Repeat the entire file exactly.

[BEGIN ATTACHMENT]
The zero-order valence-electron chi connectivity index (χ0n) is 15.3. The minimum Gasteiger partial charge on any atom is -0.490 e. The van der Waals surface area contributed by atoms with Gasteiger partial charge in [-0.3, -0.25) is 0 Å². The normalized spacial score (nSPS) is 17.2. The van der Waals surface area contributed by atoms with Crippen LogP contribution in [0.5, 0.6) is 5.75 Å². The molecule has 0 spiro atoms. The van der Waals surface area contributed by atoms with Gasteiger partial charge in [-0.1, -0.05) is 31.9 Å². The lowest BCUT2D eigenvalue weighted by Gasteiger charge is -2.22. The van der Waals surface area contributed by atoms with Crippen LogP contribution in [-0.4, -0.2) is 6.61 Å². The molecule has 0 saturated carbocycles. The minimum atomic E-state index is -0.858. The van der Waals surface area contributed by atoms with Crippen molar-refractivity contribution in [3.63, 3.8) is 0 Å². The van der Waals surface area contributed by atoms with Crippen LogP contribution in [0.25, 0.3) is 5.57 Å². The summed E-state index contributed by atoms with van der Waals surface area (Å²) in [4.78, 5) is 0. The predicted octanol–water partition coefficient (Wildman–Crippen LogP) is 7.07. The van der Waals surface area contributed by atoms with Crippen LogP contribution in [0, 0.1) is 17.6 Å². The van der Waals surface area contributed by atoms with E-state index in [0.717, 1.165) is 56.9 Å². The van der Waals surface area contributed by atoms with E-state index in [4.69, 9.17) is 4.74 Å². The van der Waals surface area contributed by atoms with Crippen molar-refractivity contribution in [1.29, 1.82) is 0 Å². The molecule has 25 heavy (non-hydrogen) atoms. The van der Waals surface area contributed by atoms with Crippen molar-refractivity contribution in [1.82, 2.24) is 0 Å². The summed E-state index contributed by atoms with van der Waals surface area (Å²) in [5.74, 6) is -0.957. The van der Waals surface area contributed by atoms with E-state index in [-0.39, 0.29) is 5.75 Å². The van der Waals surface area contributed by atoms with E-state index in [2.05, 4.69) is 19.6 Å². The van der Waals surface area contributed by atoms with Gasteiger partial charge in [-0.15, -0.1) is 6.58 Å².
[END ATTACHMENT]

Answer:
The zero-order valence-electron chi connectivity index (χ0n) is 15.3. The minimum Gasteiger partial charge on any atom is -0.490 e. The van der Waals surface area contributed by atoms with Gasteiger partial charge in [-0.3, -0.25) is 0 Å². The normalized spacial score (nSPS) is 17.2. The van der Waals surface area contributed by atoms with Crippen LogP contribution in [0.5, 0.6) is 5.75 Å². The molecule has 0 spiro atoms. The van der Waals surface area contributed by atoms with Gasteiger partial charge in [-0.1, -0.05) is 31.9 Å². The lowest BCUT2D eigenvalue weighted by Gasteiger charge is -2.22. The van der Waals surface area contributed by atoms with Crippen LogP contribution in [-0.4, -0.2) is 6.61 Å². The molecule has 0 saturated carbocycles. The minimum atomic E-state index is -0.858. The van der Waals surface area contributed by atoms with Crippen molar-refractivity contribution in [3.63, 3.8) is 0 Å². The van der Waals surface area contributed by atoms with Crippen LogP contribution in [0.25, 0.3) is 5.57 Å². The summed E-state index contributed by atoms with van der Waals surface area (Å²) in [4.78, 5) is 0. The predicted octanol–water partition coefficient (Wildman–Crippen LogP) is 7.07. The van der Waals surface area contributed by atoms with Crippen LogP contribution in [0, 0.1) is 17.6 Å². The van der Waals surface area contributed by atoms with E-state index in [0.717, 1.165) is 56.9 Å². The van der Waals surface area contributed by atoms with E-state index in [4.69, 9.17) is 4.74 Å². The van der Waals surface area contributed by atoms with Crippen molar-refractivity contribution in [1.29, 1.82) is 0 Å². The molecule has 25 heavy (non-hydrogen) atoms. The van der Waals surface area contributed by atoms with Crippen molar-refractivity contribution in [1.82, 2.24) is 0 Å². The summed E-state index contributed by atoms with van der Waals surface area (Å²) in [5.74, 6) is -0.957. The van der Waals surface area contributed by atoms with E-state index in [-0.39, 0.29) is 5.75 Å². The van der Waals surface area contributed by atoms with E-state index in [2.05, 4.69) is 19.6 Å². The van der Waals surface area contributed by atoms with Gasteiger partial charge in [-0.15, -0.1) is 6.58 Å².